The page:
Alper ÖZESMER Martin Heidegger’s notion of ‘Death’ in Being and Time ABSTRACT: The purpose of this paper is to consider the relation between death and authenticity, and accordingly to investigate the position of ‘death’ in Martin Heidegger’s understanding of authentic existence in line with his existential analysis of Dasein. This exploration is inspired by the emphasis on concept of authenticity in Heidegger’s overall philosophy and is based on the perspective that his project the grasp of Dasein as a whole through the analysis of ‘Being’ as being-towards-death. The main argument of this paper is that Dasein’s authenticity can be revealed only the acceptance of one’s own death, -namely its being-towards-death.
According to Heidegger, there are 2 modes of existence which are authentic and inauthentic existence. An example for authentic existence is when you realize that you are choosing a life style of your own . While for inauthentic existence, an example would be when you simply fulfil a pre-designed role in your family or society1. Heidegger’s main argument on his book “Being and Time” is to raise the issue of being which he referred to as “Dasein”.
Natural rights are those not contingent upon the laws, customs, or beliefs of any particular culture or government, and therefore universal and inalienable. The idea of human rights is also closely related to that of natural rights, some acknowledge no difference between the two, regarding them as synonymous, while others choose to keep the terms separate to eliminate association with some features traditionally associated with natural rights. Natural rights, in particular, are considered beyond the authority of any government or international body to dismiss. The Universal Declaration of Human Rights is an important legal instrument enshrining one conception of natural rights into international soft law. Natural rights were traditionally viewed as exclusively negative right, where as human rights also comprise positive rights.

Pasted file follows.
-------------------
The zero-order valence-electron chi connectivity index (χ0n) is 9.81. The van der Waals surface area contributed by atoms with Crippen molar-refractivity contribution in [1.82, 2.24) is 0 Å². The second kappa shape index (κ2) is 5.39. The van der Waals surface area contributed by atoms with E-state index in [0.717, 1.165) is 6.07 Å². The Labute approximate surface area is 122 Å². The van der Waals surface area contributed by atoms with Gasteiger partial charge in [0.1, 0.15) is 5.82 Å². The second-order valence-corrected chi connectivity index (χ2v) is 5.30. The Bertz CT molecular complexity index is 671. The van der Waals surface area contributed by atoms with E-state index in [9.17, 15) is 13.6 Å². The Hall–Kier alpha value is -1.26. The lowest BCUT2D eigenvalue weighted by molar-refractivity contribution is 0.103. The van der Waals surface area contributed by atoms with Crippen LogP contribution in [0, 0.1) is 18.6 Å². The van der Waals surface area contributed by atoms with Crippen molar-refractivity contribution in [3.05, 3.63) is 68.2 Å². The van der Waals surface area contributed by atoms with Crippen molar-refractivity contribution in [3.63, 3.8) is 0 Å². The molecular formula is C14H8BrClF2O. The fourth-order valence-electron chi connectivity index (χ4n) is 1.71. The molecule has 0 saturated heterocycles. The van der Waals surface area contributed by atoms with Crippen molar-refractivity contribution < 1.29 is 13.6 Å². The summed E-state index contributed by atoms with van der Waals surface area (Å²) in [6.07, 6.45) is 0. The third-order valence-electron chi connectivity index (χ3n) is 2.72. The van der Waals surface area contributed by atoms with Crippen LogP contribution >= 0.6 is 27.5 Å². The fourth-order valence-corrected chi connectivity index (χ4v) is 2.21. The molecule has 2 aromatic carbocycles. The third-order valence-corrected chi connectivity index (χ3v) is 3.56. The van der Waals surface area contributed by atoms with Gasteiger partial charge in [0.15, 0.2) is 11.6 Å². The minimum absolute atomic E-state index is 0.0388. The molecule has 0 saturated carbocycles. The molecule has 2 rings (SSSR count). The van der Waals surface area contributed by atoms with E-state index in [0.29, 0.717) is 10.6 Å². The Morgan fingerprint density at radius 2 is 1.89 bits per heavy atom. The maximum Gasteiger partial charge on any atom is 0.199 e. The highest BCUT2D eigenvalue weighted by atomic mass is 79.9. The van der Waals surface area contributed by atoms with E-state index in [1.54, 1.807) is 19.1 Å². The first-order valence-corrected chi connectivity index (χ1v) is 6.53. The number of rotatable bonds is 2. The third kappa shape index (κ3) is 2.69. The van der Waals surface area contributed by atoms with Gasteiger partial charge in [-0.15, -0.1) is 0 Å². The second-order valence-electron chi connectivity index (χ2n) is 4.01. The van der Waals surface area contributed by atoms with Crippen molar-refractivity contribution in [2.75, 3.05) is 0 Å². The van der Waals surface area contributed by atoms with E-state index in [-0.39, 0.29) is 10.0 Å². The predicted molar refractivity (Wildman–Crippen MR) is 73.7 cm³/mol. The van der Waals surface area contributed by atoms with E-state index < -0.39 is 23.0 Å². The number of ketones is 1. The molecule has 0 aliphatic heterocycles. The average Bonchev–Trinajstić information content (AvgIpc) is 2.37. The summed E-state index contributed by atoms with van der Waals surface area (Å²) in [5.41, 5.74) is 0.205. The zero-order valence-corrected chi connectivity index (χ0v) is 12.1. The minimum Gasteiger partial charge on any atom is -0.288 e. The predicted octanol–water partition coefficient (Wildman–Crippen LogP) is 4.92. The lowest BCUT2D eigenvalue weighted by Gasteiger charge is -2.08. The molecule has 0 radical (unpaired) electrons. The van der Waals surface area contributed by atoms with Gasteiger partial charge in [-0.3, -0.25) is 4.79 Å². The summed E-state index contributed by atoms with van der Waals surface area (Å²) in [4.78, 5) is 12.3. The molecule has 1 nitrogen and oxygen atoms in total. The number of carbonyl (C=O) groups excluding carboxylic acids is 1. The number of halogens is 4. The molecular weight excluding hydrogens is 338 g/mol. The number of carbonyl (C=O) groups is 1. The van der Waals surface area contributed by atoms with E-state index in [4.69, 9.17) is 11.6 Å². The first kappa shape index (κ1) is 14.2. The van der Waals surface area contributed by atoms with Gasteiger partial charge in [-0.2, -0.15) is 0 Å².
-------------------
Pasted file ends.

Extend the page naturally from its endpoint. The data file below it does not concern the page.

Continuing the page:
Modernist worldview Modernity includes a search for absolute, unquestionable, rational certainty, based on logic and evidence alone. (Of course, many “modern philosophers” admitted such may be ultimately impossible for finite beings, but that didn’t stop them from holding it as an ideal and continuing the search.)  Post-modern worldview Postmodern is simply the rejection of certainty in the synthetic realm, even in science. Postmodern is also defined by the belief that all truth claims are infected by “belief”. That is, there is no such thing as “a view from nowhere.”
In this part, according to Neal (1990) “he is not interested in merely the existence of God, but in the sheer necessity of God's existence”. Anselm begins by stating that God cannot be conceived not to exist. He continues by arguing that “that than which a greater cannot be conceived (God)”, cannot be conceived not to exist, as being ‘conceived not to exist’ is ultimately less perfect than being ‘conceived to exist.’ This essentially boils down to the fact that ‘existing’ as a concept is more perfect that ‘not existing’, which leads Anselm to the conclusion that God must exist in reality. The alternative would exist of a being greater than God, who would ascend above God and pass judgement over him, and since God is the most perfect conceivable being, this is impossible.